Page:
Amber Jaffery, a digital and content strategist at a leading software house, was associated with a media organisation for around nine years when she came to know that she was expecting her first child. Being a first-time expectant mommy, she was extremely excited but was aware of a whole host of hurdles that she had to overcome at work. She had a complicated pregnancy and postpartum period and opted for an extended maternity leave to look after her baby and herself.

When Amber communicated her reservations to her head of department, she was pressed to choose between keeping her job and providing full care to her newborn. “Since there wasn’t any day care facility, my request to have reduced timings (till 4 pm) for a couple of months was denied and there was no question of bringing along my baby with a maid, I resigned despite wanting to continue,” she says.

Amber decided to work as a freelancer until she found a workplace that was more ‘mom-friendly’. She defines ‘mom-friendly’ workplaces as organisations that have day cares, offer flexible timings and are generally more empathetic. A year and a half later, she found her ideal workplace that is both mom and child friendly, has an on-site day care facility and is welcoming and empowering women.

Amber keeps a check on her toddler through a webcam now. She says that she has no ‘mom guilt’ and is happy to see her child thriving in a great environment. She believes that every woman who wants to pursue a career should be encouraged, not just by her family, but also at her workplace. “An ecosystem that enables and empowers women is extremely important,” she adds.

Motherhood penalty

In many cases, women, when they become mothers, are exempted from the ambit of an ‘ideal worker’ who sits for long hours, sacrifices personal interests for the sake of the organisation, and does not have any interruptions from home. The working moms are perceived as less competent and less committed, thus, less likely to be employed or promoted at a workplace.

Pakistan’s Enterprise Survey conducted in 2013 reveals the same. It shows that nearly two-thirds of the firms reported gender-discriminatory attitudes as reasons for not recruiting women at leading roles. Over one-third firms do not hire women because of their family responsibilities. Nearly one-third firms believe that female employee can disrupt workplaces and an equivalent proportion believes that women are expensive employees because of the expenses on their separate workplace facilities. Less than one-third of the firms do not prefer to recruit women because of government regulations on working hours for women and maternity leaves.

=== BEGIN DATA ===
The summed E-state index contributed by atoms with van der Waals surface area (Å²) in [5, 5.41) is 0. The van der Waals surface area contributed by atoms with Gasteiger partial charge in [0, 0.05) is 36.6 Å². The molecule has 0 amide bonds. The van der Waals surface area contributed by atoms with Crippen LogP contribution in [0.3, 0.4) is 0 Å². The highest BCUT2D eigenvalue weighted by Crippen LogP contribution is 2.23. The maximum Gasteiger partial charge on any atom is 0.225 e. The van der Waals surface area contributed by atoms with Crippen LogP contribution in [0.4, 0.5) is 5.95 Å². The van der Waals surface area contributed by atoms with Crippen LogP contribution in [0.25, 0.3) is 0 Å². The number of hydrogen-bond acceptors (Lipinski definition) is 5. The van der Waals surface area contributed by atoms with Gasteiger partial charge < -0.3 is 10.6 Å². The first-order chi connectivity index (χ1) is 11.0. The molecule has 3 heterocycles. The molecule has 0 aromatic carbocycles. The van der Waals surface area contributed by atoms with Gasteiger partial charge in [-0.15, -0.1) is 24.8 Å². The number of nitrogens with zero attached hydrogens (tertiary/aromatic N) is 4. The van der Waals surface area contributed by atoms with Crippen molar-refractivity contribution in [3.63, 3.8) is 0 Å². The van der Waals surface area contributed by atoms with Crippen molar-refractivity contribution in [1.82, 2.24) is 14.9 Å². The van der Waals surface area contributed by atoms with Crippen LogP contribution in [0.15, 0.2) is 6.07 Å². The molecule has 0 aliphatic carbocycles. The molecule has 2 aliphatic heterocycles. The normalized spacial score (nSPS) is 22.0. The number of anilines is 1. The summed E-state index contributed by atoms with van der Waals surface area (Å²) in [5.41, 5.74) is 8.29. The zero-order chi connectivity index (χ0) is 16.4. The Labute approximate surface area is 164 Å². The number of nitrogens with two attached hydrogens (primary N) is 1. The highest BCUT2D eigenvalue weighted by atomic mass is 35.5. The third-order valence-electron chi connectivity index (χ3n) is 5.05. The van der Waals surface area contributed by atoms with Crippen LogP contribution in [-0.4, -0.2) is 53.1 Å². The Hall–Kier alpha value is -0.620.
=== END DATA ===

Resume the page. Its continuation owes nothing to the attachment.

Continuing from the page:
Meher Afroze, a paediatric consultant, also talks about her concerns. She took a break of 2.5 years after her second-born in order to raise her. “During those 2.5 years, which I sacrificed for my children, I looked at my colleagues with envy who were moving forward in their careers. Although raising kids is the most important job a woman can perform, we underestimate our daily struggles and sacrifices we make for our family,” she says.

Since serving people has been Meher’s passion, a day-long work does not make her feel tired, but she wonders how difficult it must be for mothers who are working to make a living and dealing with work politics at the same time.

“Pursuing a career while being a mother means responsibilities multiplied twice. Life of a working mother is a daily struggle where you have to finish multiple tasks before leaving for work and meet the remaining targets after returning home,” Meher says.

Meher regards her specialisation as the most difficult phase of her career where she would be called on 36-hour-long duty and would sleep for only an hour to spend maximum time with her child.

While family support is one of the biggest blessings for a working mother in Pakistan, lack of good and affordable day care centres is the biggest hindrance for many women willing to pursue their careers. Almost 50 per cent of Meher’s female classmates are stay-at-home mothers now. “Had there been proper day care facilities at workplaces or hospitals, many of them would be working,” Meher believes.

Working mothers have been subjected to stinging criticism for what they do or do not do for their own children. They have been shamed by the society for leaving their children behind, depriving them of their right to breastfeed, not giving them quality time and food, missing out on their special days and ignoring them. Some people still think that a ‘good mother’ is one who gives up work to stay home to raise her children. However, Khushboo Rafiq, a lecturer at a public university believes otherwise. “Children of working mothers are more independent, confident, and compassionate and are super proud of them when they grow up,” she notes.